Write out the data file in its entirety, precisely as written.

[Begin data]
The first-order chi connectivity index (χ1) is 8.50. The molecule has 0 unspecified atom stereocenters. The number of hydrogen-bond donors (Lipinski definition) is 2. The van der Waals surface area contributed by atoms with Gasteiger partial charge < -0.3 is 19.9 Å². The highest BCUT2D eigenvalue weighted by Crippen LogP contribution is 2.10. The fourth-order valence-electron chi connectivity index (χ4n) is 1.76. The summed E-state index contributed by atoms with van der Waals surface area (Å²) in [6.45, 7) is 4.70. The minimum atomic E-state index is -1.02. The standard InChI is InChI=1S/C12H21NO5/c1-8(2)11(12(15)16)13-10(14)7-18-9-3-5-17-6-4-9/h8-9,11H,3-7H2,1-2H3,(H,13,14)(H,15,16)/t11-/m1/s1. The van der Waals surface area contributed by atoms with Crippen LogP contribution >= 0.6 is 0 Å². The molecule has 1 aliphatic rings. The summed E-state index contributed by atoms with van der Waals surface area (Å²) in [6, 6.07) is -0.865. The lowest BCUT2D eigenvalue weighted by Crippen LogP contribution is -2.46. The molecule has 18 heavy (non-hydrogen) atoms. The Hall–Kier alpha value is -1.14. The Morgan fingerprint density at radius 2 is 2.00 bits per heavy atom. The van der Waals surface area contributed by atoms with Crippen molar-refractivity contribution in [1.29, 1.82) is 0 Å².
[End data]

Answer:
The first-order chi connectivity index (χ1) is 8.50. The molecule has 0 unspecified atom stereocenters. The number of hydrogen-bond donors (Lipinski definition) is 2. The van der Waals surface area contributed by atoms with Gasteiger partial charge < -0.3 is 19.9 Å². The highest BCUT2D eigenvalue weighted by Crippen LogP contribution is 2.10. The fourth-order valence-electron chi connectivity index (χ4n) is 1.76. The summed E-state index contributed by atoms with van der Waals surface area (Å²) in [6.45, 7) is 4.70. The minimum atomic E-state index is -1.02. The standard InChI is InChI=1S/C12H21NO5/c1-8(2)11(12(15)16)13-10(14)7-18-9-3-5-17-6-4-9/h8-9,11H,3-7H2,1-2H3,(H,13,14)(H,15,16)/t11-/m1/s1. The van der Waals surface area contributed by atoms with Crippen LogP contribution >= 0.6 is 0 Å². The molecule has 1 aliphatic rings. The summed E-state index contributed by atoms with van der Waals surface area (Å²) in [6, 6.07) is -0.865. The lowest BCUT2D eigenvalue weighted by Crippen LogP contribution is -2.46. The molecule has 18 heavy (non-hydrogen) atoms. The Hall–Kier alpha value is -1.14. The Morgan fingerprint density at radius 2 is 2.00 bits per heavy atom. The van der Waals surface area contributed by atoms with Crippen molar-refractivity contribution in [1.29, 1.82) is 0 Å².